A new study published in the Journal of Health Psychology suggests that eating “on-the-go” could lead to weight gain and even obesity for dieters.
Researchers gathered 60 female students who were categorized as dieters and non-dieters. Each participant was randomly assigned to eat a cereal bar under different conditions: the first group was assigned to watch a five-minute TV clip while they were eating, the second group was required to walk down a hallway while eating, and the last group was required to eat while conversing with a friend.
After eating the cereal bars, participants completed questionnaires about their eating experiences before participating in an unsupervised taste test. The test included separate bowls of chocolate, carrot sticks, grapes and chips. Researchers instructed each participant to eat as much as they wanted and rate the foods according to how much they liked it.
Results indicate that participants who consumed the cereal bar while walking around ate more snacks during the taste test. Researchers also discovered that these participants ate about five times more chocolate than other participants.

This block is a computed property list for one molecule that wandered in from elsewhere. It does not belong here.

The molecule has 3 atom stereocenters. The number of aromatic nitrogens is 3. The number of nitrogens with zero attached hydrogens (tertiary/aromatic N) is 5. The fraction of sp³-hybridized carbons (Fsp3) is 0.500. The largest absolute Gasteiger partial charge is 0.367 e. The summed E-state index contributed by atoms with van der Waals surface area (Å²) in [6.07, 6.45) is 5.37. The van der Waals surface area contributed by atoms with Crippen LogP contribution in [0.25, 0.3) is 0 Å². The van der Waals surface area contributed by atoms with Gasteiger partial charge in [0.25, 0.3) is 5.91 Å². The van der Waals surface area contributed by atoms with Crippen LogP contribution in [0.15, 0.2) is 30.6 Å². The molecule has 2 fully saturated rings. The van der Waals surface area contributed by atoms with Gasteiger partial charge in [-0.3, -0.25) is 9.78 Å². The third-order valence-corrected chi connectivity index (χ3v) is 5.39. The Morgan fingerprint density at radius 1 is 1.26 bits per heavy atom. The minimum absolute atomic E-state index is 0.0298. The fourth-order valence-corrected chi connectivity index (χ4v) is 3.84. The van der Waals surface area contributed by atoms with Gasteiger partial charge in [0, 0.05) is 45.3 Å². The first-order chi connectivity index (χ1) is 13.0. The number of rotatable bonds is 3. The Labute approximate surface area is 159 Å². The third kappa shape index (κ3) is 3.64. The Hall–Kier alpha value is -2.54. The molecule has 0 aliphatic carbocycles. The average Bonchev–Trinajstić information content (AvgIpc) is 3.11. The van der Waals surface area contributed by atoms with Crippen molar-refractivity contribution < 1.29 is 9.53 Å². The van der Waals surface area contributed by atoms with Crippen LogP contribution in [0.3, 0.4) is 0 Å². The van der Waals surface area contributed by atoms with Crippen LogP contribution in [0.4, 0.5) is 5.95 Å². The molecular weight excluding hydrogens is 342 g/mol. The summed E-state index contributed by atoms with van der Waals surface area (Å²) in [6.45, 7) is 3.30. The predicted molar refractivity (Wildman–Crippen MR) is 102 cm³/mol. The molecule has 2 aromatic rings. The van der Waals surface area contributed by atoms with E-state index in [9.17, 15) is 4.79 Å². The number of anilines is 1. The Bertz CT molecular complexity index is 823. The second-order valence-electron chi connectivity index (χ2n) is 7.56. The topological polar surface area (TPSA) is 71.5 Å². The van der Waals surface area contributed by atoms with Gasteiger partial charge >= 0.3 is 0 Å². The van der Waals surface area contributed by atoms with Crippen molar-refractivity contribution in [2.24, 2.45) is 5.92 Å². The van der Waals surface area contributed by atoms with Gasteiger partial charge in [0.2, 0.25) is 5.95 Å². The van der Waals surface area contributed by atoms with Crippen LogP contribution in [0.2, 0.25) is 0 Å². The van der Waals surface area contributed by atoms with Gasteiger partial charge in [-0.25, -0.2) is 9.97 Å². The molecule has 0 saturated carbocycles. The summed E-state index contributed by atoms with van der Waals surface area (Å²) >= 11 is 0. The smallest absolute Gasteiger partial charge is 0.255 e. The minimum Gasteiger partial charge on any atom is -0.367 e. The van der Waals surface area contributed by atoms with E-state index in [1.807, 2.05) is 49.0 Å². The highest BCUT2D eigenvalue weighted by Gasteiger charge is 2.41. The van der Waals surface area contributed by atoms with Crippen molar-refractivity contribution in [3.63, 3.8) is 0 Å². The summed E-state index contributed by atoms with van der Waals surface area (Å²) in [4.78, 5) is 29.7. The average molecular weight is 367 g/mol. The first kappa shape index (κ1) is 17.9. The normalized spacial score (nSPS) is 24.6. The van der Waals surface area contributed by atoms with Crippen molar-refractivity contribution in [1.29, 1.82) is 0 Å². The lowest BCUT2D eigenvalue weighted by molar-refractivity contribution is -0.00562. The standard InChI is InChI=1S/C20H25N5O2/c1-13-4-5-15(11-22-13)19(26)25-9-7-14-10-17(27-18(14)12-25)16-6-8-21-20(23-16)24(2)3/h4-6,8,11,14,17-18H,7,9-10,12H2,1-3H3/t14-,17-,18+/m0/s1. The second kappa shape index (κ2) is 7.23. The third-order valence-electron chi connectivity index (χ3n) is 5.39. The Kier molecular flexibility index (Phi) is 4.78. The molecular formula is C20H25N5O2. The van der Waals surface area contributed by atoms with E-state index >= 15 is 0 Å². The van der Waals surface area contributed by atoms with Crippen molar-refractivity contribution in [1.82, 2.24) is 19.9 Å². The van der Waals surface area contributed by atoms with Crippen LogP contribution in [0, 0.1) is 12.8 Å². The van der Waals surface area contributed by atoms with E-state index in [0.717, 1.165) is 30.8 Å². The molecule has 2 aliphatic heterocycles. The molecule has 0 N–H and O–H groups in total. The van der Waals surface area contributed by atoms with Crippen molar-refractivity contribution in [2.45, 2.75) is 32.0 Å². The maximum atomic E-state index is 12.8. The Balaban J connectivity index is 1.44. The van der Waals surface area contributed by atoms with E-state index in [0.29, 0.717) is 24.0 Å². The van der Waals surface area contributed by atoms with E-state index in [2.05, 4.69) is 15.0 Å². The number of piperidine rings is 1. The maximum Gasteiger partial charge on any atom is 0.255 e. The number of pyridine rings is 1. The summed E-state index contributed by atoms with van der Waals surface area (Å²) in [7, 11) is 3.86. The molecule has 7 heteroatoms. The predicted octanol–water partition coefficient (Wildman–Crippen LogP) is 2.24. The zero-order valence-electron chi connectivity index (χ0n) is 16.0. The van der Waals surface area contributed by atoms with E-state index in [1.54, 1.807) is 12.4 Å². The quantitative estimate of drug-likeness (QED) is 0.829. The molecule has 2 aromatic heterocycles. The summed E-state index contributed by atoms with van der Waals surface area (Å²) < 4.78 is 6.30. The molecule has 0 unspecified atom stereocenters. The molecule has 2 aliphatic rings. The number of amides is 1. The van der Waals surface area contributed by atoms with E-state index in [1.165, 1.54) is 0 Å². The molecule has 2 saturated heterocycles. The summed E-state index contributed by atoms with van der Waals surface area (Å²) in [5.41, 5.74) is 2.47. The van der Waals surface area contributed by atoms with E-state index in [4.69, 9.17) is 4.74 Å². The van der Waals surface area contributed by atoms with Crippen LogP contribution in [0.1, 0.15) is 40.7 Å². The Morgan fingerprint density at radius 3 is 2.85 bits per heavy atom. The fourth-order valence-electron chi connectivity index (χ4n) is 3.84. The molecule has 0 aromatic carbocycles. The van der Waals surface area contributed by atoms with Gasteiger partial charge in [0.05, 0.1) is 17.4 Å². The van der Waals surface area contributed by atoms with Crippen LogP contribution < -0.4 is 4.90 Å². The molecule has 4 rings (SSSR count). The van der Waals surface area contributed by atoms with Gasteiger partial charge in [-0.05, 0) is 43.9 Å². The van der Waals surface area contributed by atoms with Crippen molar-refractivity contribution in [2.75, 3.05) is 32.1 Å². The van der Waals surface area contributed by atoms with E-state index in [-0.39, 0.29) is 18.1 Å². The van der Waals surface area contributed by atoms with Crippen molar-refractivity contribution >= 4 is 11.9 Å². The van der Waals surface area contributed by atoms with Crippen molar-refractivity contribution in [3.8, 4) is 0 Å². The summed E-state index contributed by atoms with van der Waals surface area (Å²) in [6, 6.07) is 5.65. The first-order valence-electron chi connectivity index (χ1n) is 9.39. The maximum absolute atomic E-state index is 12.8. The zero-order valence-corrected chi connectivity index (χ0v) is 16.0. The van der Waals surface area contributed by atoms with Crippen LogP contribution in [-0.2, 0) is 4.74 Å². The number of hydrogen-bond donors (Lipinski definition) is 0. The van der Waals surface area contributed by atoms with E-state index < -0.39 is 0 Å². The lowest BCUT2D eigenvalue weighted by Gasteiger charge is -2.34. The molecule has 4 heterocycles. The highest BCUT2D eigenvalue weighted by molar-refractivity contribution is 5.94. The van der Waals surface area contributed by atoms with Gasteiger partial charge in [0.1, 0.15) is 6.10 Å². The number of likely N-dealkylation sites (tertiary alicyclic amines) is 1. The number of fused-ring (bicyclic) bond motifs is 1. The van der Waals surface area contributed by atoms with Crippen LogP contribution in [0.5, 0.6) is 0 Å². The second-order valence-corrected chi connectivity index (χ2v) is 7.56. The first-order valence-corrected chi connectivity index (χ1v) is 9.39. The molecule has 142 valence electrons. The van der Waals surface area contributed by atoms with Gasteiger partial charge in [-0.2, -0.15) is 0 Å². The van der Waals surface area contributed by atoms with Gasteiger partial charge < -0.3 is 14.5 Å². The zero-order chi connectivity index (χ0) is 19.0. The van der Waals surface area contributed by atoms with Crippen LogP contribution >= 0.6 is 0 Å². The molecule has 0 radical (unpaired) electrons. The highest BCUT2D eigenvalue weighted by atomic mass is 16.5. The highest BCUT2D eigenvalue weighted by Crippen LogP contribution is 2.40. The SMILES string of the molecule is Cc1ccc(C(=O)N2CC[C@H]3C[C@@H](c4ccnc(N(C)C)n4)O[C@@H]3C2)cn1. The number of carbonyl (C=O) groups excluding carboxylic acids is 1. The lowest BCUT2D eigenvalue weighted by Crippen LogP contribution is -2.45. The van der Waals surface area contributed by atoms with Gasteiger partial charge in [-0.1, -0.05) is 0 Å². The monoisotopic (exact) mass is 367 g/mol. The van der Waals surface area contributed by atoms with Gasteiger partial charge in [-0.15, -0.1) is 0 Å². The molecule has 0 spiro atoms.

Jane Ogden, the study’s lead author, suggests that any form of distraction might affect food intake.
“Fullness is not only the result of brain and chemical reactions, but a perception that is influenced by learning, emotion and distraction. If we eat ‘on the go’ or in front of a computer, we will feel less full as our attention is diverted away from the meal and we don’t learn the association between food and mealtimes,” says Ogden.
Researchers conclude that further research needs to be done to evaluate whether walking can trigger overeating in the long-term.
Sources for Today’s Article:
Ogden, J., et al., “Distraction, restrained eating and disinhibition: An experimental study of food intake and the impact of ‘eating on the go’,” Journal of Health Psychology, doi: 10.1177/1359105315595119, published online August 19, 2015, http://hpq.sagepub.com/content/early/2015/08/19/1359105315595119.full.
McIntosh, J. “Eating on the move may trigger weight gain in dieters,” Medical News Today web site, August 20, 2015; http://www.medicalnewstoday.com/articles/298300.php.